Writing “I love Alex” on a school gymnasium wall brought a 12-year-old the same punishment as if she had made terrorist threats.
The Katy Independent School District rated the message, written with a baby blue marker by sixth-grader Shelby Sendelbach, as a Level 4 infraction — the same as for threats, drug possession and assault.
School district spokesman Steve Stanford said the district was just following a state law, saying it requires assignment to an alternative school for graffiti.
Her parents have appealed and a hearing is set for this month.
One can practically hear the little hamsters in Stanford’s mind screaming, “It’s not my fault. I was just following the rules. I didn’t want to do it. I had to.”
I hope Shelby’s parents fight this bit of stupidity all the way to the end. Should they lose, I hope they pull her out of that school. It’s infuriating, the inanities that these people force down our throats.
“But we’re just following the rules. It’s not our fault!”
How about thinking for yourselves instead?
But therein lies the problem – it does not pay for KISD to act rationally in this case, does it? Rationality is the art of discriminating between appropriate and inappropriate behaviors, actions, and choices, and is therefore something to be avoided at all costs if one wants to retain one’s job and meet one’s mortgage payment, etc.
On another note, Republican presidential candidate Mike Huckabee had this to say about the failures of American education:
It infuriates me when people dismiss the arts as extracurricular, extraneous, and expendable. To me, they’re essential. What would happen if an art teacher puts a paintbrush in a young boy’s hand, and he discovers his God-given talent? Inside every child, there are treasures to find. Education’s Job One in the 21st century must be to unlock those treasures.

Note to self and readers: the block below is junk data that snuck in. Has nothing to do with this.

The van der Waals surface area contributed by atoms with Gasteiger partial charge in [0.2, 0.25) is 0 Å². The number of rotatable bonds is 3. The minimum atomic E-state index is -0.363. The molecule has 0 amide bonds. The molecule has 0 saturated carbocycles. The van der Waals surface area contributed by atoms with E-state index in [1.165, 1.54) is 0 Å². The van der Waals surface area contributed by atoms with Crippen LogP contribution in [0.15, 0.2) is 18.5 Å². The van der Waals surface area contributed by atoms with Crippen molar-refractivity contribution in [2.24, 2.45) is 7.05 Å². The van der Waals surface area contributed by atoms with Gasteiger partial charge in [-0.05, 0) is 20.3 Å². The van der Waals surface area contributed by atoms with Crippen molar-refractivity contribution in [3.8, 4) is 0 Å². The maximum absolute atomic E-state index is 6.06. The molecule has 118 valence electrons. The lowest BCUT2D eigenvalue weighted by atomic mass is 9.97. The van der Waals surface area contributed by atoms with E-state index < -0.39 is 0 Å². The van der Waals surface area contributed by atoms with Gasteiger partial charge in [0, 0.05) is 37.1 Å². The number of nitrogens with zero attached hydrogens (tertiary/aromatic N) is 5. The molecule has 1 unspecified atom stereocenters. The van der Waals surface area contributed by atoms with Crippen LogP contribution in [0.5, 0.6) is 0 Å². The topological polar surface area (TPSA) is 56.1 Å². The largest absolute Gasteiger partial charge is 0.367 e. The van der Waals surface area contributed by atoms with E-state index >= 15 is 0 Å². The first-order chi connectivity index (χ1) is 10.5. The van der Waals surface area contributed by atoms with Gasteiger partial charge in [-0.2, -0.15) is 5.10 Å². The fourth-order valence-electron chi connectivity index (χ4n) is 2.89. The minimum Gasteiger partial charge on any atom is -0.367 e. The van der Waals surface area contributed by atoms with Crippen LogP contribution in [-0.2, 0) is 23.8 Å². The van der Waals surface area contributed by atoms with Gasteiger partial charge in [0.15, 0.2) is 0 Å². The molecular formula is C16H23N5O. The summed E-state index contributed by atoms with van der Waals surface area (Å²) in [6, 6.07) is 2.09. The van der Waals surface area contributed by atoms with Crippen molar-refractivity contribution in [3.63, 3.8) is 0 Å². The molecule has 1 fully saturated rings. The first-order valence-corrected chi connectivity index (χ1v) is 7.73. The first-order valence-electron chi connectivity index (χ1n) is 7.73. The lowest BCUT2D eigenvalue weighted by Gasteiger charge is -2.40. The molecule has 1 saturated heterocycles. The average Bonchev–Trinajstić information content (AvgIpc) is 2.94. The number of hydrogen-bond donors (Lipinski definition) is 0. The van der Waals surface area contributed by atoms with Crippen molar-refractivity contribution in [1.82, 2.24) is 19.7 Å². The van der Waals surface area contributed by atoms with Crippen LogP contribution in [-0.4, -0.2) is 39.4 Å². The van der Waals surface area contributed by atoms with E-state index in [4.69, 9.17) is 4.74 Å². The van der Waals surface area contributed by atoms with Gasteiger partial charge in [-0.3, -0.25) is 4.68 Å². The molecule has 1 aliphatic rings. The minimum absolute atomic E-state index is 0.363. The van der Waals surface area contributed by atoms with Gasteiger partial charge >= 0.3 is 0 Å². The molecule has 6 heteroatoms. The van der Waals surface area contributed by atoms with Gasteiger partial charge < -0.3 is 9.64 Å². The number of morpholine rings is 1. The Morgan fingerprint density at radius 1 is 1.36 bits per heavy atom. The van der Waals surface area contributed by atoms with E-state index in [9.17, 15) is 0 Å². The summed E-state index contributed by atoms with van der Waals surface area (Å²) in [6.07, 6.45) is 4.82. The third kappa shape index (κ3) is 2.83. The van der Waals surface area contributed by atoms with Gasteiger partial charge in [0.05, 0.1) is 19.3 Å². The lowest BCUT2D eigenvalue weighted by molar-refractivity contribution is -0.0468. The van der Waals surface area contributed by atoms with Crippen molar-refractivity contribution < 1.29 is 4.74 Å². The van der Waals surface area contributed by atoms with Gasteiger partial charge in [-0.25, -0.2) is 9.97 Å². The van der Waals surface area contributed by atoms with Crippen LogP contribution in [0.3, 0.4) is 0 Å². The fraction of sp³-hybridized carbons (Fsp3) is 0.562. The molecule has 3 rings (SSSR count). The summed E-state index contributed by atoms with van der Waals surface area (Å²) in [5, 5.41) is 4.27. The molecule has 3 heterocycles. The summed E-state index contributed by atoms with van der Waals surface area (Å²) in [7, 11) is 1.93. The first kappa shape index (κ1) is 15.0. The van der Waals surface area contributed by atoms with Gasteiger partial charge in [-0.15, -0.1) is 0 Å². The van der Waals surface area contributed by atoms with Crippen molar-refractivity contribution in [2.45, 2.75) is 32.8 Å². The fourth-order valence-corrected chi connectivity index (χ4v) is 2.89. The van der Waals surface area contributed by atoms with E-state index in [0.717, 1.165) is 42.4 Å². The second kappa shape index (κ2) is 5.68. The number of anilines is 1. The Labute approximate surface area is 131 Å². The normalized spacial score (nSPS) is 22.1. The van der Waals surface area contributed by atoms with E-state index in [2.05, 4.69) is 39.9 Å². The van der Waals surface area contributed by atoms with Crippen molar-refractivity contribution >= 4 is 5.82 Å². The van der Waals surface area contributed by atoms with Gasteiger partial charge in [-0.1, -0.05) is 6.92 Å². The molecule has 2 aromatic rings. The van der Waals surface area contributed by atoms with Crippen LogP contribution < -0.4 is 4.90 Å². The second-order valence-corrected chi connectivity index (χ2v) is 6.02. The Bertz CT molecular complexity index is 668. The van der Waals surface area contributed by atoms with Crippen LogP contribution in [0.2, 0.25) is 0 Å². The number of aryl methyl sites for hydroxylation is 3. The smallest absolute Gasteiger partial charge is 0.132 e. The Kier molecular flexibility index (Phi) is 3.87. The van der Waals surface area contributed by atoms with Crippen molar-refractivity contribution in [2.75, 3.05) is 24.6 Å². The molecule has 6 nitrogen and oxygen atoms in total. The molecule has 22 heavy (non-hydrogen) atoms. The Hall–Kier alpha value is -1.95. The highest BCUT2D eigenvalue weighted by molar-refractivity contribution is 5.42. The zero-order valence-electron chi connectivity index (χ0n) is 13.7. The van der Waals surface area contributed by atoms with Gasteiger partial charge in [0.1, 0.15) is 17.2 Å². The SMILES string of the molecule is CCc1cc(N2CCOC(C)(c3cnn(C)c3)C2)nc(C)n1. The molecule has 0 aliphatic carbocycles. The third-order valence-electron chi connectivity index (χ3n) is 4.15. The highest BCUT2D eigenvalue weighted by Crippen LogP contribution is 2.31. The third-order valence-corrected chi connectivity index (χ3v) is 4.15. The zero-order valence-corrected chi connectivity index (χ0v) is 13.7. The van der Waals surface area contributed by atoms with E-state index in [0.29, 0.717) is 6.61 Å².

Studies have shown a direct correlation between quality music education and higher English and math scores, up to one-third higher. Music develops both sides of the brain and the capacity to think in the abstract. Music teaches students how to learn, and that skill is transferable to learning foreign languages, algebra, or history.
Art and music also keep children in school. There is an established correlation between engagement in the arts and dropout rates. But we have to do even more to bring down the 30% dropout rate. We need to transform our schools, especially at the high school level. I have a plan that will virtually eliminate dropouts, raise standards, yet save so much money that we can strengthen early learning, reduce college costs, and save taxpayers billions of dollars.
It’s called personalized learning. I want to put each child at the center of his education, so that his learning reflects his interests and aspirations. With the help of his teachers, parents, and community, each student drafts a learning plan. He studies a core curriculum for part of the day, but beyond that, he is encouraged to integrate his personal passions and career ambitions into credits toward graduation. What has traditionally been extracurricular becomes part of his custom-made curriculum and a source of academic credit. A student who takes karate gets gym credit. A student who plays in a rock band gets music credit. A student intern at a newspaper gets English credit. The opportunities are as limitless as each one’s imagination and dreams. Let’s remove the walls and roof of the classroom and realize that it encompasses the entire community; with the Internet, it now encompasses the entire world.
I agree whole-heartedly that our state-run, centrally-administered, one-size-fits-all education system has failed. It is time to do something different.
But can we really trust the Steve Stanfords of the nation to run a system such as the one Huckabee describes, one in which they simply wouldn’t be able to “follow the rules”?
In fairness, none of this is fundamentally Stanford’s – or Katy ISD’s – fault.
Rather, the politically correct, non-judgmental, non-standard of behavior expected – demanded, really – in American society today has almost completely corroded away the ability for many people to make appropriate decisions. This problem is not limited to the education system – although it sinks to new depths there because of its public funding – but rather is endemic to modern life.
If we truly want to right our ship and recover the bold sense of derring-do that made America the greatest nation in the history of the world, we must first jettison the foolish notion that our actions – and our education – have to be undertaken without making hard choices and without offending some people.
Our national security depends on retaining our economic superiority as much as our military superiority. If we win the war on terror – and we will – but lose out to China economically, we’ve lost our position as the world’s only superpower.
That’s right. But know that we have no chance of staying ahead of the rest of the world if we continue down the path of least offense.
(hat tip to Polimom – we miss you.)